Joining me now, political editor for the Washington Examiner Chris Stirewalt, good to have you with us, Chris; editor at large, senior political analyst for Time Magazine, Mark Halperin, good to have you with us, Mark; syndicated columnist, CNN contributor and professor at Lehman College, Miguel Perez, good to have you with us.
Miguel, let's start with Luis Gutierrez and his vigil. Is the fight --
MIGUEL PEREZ, SYNDICATED COLUMNIST: I support the Congressman and his efforts to get some kind of comprehensive immigration reform passed. Unfortunately, the climate, the atmosphere right now is not very conducive to that. Health care reform has held us back, has pushed immigration reform at least to next year, and I don't know if Obama is going to be able to keep all his promises to the immigrant and minority communities regarding immigration reform because of the fact that the atmosphere has been poisoned now by health care reform. As I told you last week, Lou, the situation is now if you leave out of health care reform immigrants, then later on, when you try to pass immigration reform, there's going to be a price tag on them. They're going to be able to say, oh, we cannot allow these people to come in because it's going to cost so much more to give them health care.
DOBBS: Mark, do you think that Miguel has a point there, that debate has been poisoned by new information?
MARK HALPERIN, TIME MAGAZINE: I think that tough issue of any benefits for immigrants as part of reform was going to be there whether they did health care first or not. I think immigration reform like so much else of the Obama agenda will depend on what happens with health care, both in terms of whether he has momentum and the passage of a historic large bill to show he can get things done, and also how much the country is poisoned or not in a partisan way. If he passes health care with just Democratic votes or Democrats plus main Senator Olympia Snowe, doing comprehensive immigration reform in a partisan way is impossible and he needs to get Republicans to agree to work with him. Right now, I think that's an open question.
DOBBS: Is the same true of health care reform, that he needs more Republicans?
HALPERIN: He would be wise to find a way to get them, but I think it's too late. The Republicans are in a reflexive crouch against anything he does even though a lot of Republicans would be for 80 percent of what he passed today.
DOBBS: The opposition has come from Democrats, has it not?
CHRIS STIREWALT, WASHINGTON EXAMINER: The whole issue here all along has been, can the president bring discipline to his own party? Can he get the job done with Democrats? He had 60 votes in the Senate. Well for a minute he had 59 but he has had 60 votes in the Senate. He has had the super majority in Congress. The whole question is then can he bring his stamp to the Democratic Party and can he bring the rest of the members of Congress into line? We still don't know that. We still don't know that by a long shot.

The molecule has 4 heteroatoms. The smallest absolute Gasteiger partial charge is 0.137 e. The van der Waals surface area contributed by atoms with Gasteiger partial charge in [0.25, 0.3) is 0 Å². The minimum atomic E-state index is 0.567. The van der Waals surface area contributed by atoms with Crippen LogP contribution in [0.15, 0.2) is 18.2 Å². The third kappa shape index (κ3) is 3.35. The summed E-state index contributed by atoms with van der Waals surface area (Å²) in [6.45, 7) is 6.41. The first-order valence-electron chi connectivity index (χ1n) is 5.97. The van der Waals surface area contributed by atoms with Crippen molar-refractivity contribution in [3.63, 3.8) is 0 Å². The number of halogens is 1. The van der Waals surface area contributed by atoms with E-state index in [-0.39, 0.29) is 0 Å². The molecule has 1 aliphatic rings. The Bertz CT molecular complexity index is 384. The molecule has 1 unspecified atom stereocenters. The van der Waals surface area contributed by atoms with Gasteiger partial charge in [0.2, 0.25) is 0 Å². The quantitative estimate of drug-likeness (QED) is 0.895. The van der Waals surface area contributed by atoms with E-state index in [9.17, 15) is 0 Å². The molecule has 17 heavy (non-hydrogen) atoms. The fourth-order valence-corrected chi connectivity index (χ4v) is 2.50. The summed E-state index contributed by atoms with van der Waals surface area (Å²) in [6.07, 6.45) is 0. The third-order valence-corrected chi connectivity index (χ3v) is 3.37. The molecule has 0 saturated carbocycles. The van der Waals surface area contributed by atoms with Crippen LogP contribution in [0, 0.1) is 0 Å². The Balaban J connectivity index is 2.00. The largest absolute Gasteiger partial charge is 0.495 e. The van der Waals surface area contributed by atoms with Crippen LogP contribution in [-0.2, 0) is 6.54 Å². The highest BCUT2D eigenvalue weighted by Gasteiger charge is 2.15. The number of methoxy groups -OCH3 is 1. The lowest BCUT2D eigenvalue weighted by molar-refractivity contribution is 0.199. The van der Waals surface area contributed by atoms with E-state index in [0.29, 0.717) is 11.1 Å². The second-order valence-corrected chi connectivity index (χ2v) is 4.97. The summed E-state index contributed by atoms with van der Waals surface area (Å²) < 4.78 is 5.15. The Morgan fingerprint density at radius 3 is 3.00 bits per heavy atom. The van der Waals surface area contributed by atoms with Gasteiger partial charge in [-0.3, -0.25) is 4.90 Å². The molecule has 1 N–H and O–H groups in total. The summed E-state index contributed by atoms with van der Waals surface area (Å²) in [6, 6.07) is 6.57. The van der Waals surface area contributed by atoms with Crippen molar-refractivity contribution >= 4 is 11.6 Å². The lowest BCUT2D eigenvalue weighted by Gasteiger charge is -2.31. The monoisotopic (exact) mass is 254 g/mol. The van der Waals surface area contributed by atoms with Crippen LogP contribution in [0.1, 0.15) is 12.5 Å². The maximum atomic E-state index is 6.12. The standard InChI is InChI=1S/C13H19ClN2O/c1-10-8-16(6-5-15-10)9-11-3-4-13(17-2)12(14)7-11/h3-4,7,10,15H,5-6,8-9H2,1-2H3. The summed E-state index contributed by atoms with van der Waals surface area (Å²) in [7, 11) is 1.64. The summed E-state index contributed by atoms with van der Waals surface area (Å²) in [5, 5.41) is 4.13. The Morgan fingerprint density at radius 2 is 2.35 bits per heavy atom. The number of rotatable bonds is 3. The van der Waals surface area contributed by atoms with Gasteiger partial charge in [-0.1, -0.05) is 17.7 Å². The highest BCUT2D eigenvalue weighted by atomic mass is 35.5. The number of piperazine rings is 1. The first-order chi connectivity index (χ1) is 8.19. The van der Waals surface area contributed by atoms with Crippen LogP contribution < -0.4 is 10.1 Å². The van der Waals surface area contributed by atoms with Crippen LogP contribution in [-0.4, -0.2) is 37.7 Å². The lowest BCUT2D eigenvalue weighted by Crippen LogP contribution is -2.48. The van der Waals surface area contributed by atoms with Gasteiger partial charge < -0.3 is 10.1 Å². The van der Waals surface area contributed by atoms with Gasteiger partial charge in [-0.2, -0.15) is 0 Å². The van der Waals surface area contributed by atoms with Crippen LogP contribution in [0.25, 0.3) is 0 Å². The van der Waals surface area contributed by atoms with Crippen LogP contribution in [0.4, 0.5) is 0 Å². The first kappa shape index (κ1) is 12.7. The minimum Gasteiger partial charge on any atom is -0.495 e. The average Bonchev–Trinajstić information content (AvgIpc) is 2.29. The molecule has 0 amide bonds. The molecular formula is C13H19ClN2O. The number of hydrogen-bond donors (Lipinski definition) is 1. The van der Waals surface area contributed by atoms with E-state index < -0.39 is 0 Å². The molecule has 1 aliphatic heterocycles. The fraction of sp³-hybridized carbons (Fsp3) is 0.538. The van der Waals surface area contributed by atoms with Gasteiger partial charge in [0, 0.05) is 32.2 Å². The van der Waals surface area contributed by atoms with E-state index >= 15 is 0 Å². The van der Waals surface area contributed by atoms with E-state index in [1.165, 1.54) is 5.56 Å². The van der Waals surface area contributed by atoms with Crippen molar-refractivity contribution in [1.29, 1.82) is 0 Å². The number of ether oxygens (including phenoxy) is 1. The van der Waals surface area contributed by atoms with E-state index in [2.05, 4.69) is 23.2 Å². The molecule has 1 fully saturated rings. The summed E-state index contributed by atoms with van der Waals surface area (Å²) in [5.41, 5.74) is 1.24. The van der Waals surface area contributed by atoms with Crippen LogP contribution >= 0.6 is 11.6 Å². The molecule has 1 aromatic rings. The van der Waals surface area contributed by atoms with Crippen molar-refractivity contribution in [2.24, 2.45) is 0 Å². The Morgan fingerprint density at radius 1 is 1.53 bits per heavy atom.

DOBBS: Miguel, the idea, as you suggest, poisoning the debate on health care, poisoning the debate on immigration reform because we now know what the health care costs would be or we have a suggestion of it, what is the rush here for health care reform as we look at it? There seems to -- there seems to have been --
PEREZ: Even in the media today, there was a rush to report it was passed in the Senate. It was a committee that passed it. We're hyping this thing too much. Look, this thing has to go through a process still. We're going to be needing reconciliation counseling all of us because it's going to be reconciliated (ph) and reconciliated (ph). If there's one thing I hope comes out of this is whatever health care plan we have, it includes mental health because we're all going to need mental health care.
DOBBS: We'll be right back with our panel. Give us just a moment. Just a moment for light counseling. We'll be right back.
DOBBS: Violence in Afghanistan is worsening it seems daily. This is already the deadliest year of this conflict for U.S. forces. The president says we're weeks away from a decision by the commander in chief. Your thoughts?
PEREZ: The question is why are we weeks away? Because you know he's getting all of the information he needs from commanders on the field. They're telling him they need support right now and not weeks away and a lot of people keep asking themselves why is this president sending out this message to the rest of the world that he's indecisive on this crucial issue.
HALPERIN: It's a lot of meetings. I don't think it's necessarily fair for someone in television news or journalism to complain that it's hard to reach decisions without a lot of meetings. He's being thoughtful. He's hearing from a lot of different people. It's a little strange that they need to have the meetings be public and take so long but I think he realize how big a decision this is and he doesn't want to make a mistake.